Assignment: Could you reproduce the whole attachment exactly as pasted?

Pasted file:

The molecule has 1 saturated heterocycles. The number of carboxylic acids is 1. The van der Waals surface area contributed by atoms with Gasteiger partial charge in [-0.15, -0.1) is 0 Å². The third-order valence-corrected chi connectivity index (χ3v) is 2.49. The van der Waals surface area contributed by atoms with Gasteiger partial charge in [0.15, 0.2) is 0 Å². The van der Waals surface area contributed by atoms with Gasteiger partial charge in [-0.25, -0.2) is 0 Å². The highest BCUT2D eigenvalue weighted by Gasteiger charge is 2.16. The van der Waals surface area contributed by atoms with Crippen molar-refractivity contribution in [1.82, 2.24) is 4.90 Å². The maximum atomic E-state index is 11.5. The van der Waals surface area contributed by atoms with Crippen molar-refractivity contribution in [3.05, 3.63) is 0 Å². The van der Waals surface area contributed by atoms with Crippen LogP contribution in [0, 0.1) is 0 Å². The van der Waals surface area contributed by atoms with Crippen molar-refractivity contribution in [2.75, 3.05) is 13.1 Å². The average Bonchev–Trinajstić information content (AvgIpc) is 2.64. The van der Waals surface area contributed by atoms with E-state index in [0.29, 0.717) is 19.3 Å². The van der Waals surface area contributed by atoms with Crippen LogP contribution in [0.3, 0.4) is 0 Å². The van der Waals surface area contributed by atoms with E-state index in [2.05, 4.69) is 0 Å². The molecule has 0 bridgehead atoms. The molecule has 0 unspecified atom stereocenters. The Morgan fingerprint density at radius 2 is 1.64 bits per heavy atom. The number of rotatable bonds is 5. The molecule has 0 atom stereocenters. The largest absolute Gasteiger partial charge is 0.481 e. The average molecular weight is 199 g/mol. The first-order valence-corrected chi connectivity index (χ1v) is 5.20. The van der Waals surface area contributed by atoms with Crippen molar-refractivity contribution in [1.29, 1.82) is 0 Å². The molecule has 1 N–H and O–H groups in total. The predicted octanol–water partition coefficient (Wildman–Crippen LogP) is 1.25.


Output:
The molecule has 1 saturated heterocycles. The number of carboxylic acids is 1. The van der Waals surface area contributed by atoms with Gasteiger partial charge in [-0.15, -0.1) is 0 Å². The third-order valence-corrected chi connectivity index (χ3v) is 2.49. The van der Waals surface area contributed by atoms with Gasteiger partial charge in [0.15, 0.2) is 0 Å². The van der Waals surface area contributed by atoms with Gasteiger partial charge in [-0.25, -0.2) is 0 Å². The highest BCUT2D eigenvalue weighted by Gasteiger charge is 2.16. The van der Waals surface area contributed by atoms with Crippen molar-refractivity contribution in [1.82, 2.24) is 4.90 Å². The maximum atomic E-state index is 11.5. The van der Waals surface area contributed by atoms with Crippen molar-refractivity contribution in [3.05, 3.63) is 0 Å². The van der Waals surface area contributed by atoms with Crippen LogP contribution in [0, 0.1) is 0 Å². The van der Waals surface area contributed by atoms with Crippen molar-refractivity contribution in [2.75, 3.05) is 13.1 Å². The average Bonchev–Trinajstić information content (AvgIpc) is 2.64. The van der Waals surface area contributed by atoms with E-state index in [0.29, 0.717) is 19.3 Å². The van der Waals surface area contributed by atoms with Crippen LogP contribution in [0.3, 0.4) is 0 Å². The van der Waals surface area contributed by atoms with E-state index in [2.05, 4.69) is 0 Å². The molecule has 0 bridgehead atoms. The molecule has 0 unspecified atom stereocenters. The Morgan fingerprint density at radius 2 is 1.64 bits per heavy atom. The number of rotatable bonds is 5. The molecule has 0 atom stereocenters. The largest absolute Gasteiger partial charge is 0.481 e. The average molecular weight is 199 g/mol. The first-order valence-corrected chi connectivity index (χ1v) is 5.20. The van der Waals surface area contributed by atoms with Crippen molar-refractivity contribution in [1.29, 1.82) is 0 Å². The molecule has 1 N–H and O–H groups in total. The predicted octanol–water partition coefficient (Wildman–Crippen LogP) is 1.25.